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Changes of CD103-expressing pulmonary CD4+ and CD8+ T cells in S. japonicum infected C57BL/6 mice

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Abstract

Background

Recent studies have shown that CD103 is an important marker for tissue-resident memory T cells (TRM) which plays an important role in anti-infection. However, the role of CD103+ TRM was not elucidated in the progress of S. japonicum infection induced disease.

Methods

6–8 weeks old C57BL/6 mice were infected by S. japonicum. Mice were sacrificed and the lungs were removed 5–6 weeks after infection. Immunofluorescent staining and Q-PCR were performed to identify the expression of CD103 molecule. Single cellular populations were made, percentages of CD103 on both CD4+ and CD8+ T lymphocytes were dynamical observed by flow cytometry (FCM). Moreover, the expression of memory T cells related molecules CD69 and CD62L, T cell function associated molecules CD107a, IFN-γ, IL-4, IL-9, and IL-10 were compared between CD103+ CD4+ and CD8+ T cells by FCM.

Results

CD103+ cells were emerged in the lung of both naive and S. japonicum infected mice. Both the percentage and the absolute numbers of pulmonary CD4+ and CD8+ cells were increased after S. japonicum infection (P < 0.05). The percentage of CD103+ cells in CD8+ T cells decreased significantly at the early stage of S. japonicum infection (P < 0.05). Increased CD69, decreased CD62L and CD107a expressions were detected on both CD4+ and CD8+ CD103+ T cells in the lungs of infected mice (P < 0.05). Compared to CD8+ CD103+ T cells, CD4+ CD103+ T cells from infected mice expressed higher level of CD69 and lower level CD62L molecules (P < 0.05). Moreover, higher percentage of IL-4+, IL-9+ and IL-10+ cells on CD4+ CD103+ pulmonary T cells was found in infected mice (P < 0.05). Significantly increased IL-4 and IL-9, and decreased IFN-γ expressing cells were detected in CD8+CD103+ cells of infected mice (P < 0.05).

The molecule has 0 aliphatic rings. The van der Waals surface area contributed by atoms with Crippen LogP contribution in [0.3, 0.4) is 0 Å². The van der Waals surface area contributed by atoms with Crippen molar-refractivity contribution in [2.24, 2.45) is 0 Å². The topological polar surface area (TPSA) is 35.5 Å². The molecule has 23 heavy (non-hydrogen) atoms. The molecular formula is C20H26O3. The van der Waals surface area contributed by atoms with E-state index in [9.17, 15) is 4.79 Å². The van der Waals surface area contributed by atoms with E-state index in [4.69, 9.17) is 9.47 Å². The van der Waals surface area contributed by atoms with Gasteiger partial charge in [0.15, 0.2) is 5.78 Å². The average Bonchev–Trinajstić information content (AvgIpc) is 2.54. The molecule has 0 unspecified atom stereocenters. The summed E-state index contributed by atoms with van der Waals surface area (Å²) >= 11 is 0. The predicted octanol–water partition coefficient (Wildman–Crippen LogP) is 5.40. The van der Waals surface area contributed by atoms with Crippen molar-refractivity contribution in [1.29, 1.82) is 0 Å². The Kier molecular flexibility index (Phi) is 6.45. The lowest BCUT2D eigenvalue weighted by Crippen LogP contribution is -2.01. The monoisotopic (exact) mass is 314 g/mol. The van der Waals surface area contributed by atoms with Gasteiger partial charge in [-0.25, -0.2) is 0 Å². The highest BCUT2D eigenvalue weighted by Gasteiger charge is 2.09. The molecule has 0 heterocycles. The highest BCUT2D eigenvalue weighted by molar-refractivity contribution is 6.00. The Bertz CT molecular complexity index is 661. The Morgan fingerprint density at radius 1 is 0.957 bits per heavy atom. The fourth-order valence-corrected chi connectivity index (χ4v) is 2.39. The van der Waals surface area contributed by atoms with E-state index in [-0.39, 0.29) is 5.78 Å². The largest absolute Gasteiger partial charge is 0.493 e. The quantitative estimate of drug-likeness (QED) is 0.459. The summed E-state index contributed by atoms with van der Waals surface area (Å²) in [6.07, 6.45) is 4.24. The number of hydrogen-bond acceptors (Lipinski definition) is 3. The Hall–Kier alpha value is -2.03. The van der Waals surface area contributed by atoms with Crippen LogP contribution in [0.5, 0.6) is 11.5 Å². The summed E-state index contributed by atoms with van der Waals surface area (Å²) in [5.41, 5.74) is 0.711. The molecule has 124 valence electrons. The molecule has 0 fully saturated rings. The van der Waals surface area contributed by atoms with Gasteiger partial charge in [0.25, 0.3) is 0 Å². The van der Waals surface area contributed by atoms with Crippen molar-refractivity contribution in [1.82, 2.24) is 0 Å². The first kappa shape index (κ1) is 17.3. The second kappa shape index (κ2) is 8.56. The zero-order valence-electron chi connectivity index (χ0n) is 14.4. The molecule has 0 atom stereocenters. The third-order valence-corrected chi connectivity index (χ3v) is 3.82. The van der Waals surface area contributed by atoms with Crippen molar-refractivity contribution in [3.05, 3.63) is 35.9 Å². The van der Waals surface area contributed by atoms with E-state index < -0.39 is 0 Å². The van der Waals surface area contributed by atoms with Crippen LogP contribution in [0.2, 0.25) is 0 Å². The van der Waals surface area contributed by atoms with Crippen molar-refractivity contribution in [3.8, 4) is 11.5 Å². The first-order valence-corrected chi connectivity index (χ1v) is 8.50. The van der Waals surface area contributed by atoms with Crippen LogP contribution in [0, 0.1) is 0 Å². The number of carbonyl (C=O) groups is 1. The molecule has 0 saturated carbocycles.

Conclusions

CD103-expressing pulmonary CD4+ and CD8+ T cells play important roles in mediating S. japonicum infection induced granulomatous inflammation in the lung.

Background

Schistosomiasis is a chronic parasitic disease caused by the parasite S. japonicum. It is a major health risk for more than 50 million people [1]. About 3–4 weeks after S. japonicum infection, the eggs laid by adult worm mainly began to deposit in the liver leading to the formation of liver granuloma and fibrosis which was the typic pathological change [2]. Additionally, eggs could deposit in the lung and wall of intestinal tract of animals, and induced related diseases [3,4,5]. At 5–6 weeks after infection, obviously egg granulomatous inflammation could be detected in the liver and lung [6, 7].